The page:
Every Saturday morning, regardless of the weather or the state of the world, a group of anti-choicers gathers on the sidewalk outside the clinic in this city. They have been faithful to their cause for over thirty years. And, since nothing seems to change their minds â€“ not statistics, not unwanted children, not child abuse, not the costs of raising a child, not the cruelty of children bearing children nor of young lives thrown off track by unplanned pregnancy, certainly not the principle of individual freedom of choice nor enough respect for women to allow them to make their own decisions, never the arguments people occasionally give them on their way in or out of the clinic â€“ they will be there to the end of time. They do not appear to be rational people.
Every Saturday morning, no matter the weather or the state of the world, a small group from the National Organization for Women is there to counter them. We have our pet names for them of course, and no doubt they have theirs for us. But they don’t need pet names; they have our photographs, our license plate numbers, the make of the cars we drive, and taped recordings of our voices. When you are wearing a florescent orange pinny and standing within inches of these people, you have a powerful incentive to stay alert.
Over and over, they tell each woman who enters the clinic, “You’re a beautiful girl,”as if beauty defined her and certainly made it reasonable that she should produce a baby. ”You’ll regret this all your life,” they repeat, though statistics, admittedly from the National Abortion Federation, show that the most common response is relief. ”Don’t let her do it,”they tell the men, as if the decision were theirs and theirs only. ”We can help you,”they urge and sometimes a young woman falls for it and is driven off to be”helped”with diapers, a crib, much praise and little else. What to do in a world where the driving reality is that no child should be born unwanted â€“ and these folks don’t care.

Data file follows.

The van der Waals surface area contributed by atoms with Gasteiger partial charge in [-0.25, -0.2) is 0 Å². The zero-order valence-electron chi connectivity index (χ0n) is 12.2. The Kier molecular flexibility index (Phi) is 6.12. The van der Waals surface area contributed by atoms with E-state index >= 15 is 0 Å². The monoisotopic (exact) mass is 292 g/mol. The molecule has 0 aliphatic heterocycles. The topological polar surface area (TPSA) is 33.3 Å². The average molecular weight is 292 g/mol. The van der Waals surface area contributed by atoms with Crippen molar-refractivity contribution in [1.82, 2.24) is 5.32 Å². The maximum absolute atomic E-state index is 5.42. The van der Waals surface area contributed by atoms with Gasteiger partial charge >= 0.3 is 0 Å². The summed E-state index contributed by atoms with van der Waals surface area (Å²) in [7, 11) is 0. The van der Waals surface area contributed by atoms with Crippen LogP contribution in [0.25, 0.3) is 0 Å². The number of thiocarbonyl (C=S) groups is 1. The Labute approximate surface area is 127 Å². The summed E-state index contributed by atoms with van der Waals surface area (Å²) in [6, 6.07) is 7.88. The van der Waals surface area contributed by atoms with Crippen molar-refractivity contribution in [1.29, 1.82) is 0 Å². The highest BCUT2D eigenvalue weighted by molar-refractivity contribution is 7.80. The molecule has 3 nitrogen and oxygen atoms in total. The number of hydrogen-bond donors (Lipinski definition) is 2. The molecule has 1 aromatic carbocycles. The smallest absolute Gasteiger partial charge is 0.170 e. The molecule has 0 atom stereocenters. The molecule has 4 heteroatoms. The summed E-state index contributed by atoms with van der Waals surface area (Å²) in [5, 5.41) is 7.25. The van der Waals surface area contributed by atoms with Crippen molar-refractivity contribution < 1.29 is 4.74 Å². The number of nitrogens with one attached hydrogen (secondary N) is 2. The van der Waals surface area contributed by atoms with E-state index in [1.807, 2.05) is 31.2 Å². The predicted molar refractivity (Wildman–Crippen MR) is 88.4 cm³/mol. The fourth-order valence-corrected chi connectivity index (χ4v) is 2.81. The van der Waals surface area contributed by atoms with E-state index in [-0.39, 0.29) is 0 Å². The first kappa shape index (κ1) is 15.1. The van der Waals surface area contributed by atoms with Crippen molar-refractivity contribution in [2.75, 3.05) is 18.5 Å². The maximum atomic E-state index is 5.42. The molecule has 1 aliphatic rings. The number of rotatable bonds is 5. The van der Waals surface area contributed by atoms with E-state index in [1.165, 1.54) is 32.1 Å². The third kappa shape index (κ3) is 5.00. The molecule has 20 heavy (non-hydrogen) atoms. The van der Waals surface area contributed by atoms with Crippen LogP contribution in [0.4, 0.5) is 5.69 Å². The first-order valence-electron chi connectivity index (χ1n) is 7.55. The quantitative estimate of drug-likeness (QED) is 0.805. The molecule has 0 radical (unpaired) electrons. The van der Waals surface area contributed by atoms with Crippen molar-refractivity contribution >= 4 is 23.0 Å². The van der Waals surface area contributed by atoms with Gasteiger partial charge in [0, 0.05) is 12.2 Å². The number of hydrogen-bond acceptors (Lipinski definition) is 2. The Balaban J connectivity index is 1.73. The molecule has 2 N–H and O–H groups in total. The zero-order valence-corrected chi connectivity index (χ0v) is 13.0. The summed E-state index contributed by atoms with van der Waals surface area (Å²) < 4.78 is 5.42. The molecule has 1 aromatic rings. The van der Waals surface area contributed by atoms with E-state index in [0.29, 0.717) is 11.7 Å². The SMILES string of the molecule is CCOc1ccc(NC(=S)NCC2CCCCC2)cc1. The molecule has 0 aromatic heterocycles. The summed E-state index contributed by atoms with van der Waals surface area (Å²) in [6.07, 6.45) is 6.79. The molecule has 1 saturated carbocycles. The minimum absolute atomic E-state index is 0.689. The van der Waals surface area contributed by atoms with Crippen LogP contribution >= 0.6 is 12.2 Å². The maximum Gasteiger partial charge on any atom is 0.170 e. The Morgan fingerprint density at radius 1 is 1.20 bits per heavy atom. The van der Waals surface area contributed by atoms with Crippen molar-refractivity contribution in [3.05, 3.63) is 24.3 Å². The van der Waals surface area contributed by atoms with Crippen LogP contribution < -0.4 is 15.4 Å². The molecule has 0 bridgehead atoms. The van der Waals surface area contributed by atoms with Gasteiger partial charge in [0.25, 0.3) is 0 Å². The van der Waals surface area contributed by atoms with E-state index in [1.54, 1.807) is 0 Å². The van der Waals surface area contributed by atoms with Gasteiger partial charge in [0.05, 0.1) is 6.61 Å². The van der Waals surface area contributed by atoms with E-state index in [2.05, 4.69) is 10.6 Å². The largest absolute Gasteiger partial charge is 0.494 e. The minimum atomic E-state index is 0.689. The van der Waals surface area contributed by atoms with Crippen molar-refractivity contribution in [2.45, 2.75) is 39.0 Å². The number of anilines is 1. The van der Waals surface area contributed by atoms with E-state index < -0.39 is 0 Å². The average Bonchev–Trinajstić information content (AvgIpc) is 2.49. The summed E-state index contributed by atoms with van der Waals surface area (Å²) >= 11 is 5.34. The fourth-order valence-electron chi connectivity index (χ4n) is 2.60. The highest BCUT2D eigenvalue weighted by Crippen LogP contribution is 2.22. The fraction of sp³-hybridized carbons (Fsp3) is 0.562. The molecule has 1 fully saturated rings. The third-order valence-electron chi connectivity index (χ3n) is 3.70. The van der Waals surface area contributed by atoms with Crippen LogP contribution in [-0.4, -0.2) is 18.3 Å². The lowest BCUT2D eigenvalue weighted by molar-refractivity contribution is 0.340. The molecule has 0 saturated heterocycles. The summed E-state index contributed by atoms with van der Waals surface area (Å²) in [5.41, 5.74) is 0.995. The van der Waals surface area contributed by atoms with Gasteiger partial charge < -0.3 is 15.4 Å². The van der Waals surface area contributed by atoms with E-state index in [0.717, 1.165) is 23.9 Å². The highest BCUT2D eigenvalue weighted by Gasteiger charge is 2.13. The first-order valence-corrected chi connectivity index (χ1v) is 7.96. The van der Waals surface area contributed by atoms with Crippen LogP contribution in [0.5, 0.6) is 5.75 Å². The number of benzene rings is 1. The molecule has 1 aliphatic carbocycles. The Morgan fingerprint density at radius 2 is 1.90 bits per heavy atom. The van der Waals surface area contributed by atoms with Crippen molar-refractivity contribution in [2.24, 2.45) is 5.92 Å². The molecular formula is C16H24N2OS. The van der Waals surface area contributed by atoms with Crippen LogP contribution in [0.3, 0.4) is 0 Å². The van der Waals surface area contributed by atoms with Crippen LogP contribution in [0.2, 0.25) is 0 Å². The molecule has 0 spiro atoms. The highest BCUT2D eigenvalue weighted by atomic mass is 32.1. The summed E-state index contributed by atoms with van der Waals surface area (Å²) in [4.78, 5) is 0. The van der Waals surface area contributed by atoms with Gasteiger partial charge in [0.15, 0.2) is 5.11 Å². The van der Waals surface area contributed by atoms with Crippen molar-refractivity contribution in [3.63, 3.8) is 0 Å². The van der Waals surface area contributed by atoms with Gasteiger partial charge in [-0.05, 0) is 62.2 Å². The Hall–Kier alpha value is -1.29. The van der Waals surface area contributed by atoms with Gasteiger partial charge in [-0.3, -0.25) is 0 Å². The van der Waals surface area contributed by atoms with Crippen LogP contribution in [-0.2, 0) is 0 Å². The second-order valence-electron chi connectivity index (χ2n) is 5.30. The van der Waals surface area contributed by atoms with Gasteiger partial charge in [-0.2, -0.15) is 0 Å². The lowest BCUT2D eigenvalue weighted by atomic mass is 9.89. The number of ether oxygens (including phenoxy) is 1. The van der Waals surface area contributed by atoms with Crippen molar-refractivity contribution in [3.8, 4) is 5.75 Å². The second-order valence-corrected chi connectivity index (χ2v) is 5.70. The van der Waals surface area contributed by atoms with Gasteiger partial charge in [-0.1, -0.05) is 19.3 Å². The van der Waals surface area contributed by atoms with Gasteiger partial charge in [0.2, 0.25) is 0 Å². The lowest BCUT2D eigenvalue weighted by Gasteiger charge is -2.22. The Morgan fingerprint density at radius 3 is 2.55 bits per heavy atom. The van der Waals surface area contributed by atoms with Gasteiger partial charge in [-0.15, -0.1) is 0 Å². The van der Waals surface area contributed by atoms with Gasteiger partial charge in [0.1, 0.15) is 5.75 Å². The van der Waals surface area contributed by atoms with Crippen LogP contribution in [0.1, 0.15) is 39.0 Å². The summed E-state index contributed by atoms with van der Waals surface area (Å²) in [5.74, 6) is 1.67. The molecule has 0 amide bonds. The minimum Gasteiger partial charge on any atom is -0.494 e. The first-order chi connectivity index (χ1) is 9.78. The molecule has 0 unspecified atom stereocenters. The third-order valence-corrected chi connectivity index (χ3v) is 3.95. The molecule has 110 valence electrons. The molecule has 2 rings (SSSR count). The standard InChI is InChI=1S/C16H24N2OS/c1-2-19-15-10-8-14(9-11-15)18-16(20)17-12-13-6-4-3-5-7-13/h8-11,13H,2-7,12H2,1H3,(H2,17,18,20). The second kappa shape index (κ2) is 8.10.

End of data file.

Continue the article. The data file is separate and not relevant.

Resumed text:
There’s no hope of converting these people. The abortion wars have been fought since Roe v Wade in 1973, which should have ended them. As long as the anti-choicers keep doing what they’ve been doing, we’ll be outside the clinic doing what we’ve been doing â€“ which means not only Saturday morning escort duty but holding our legislators to their promises and keeping New York — if not the nation â€“ pro-choice. Anything less brings us back to where we were before Roe v. Wade. It lets people who don’t give a damn about women, or children either, make the decisions for all of us.
Deborah Zipf is a graduate of Middlebury College. She is active in local non-profit advocacy organizations and city political groups in White Plains, New York. Ms. Zipf coordinates graduate program admissions at Pace Law School and generally ensures that the department functions smoothly.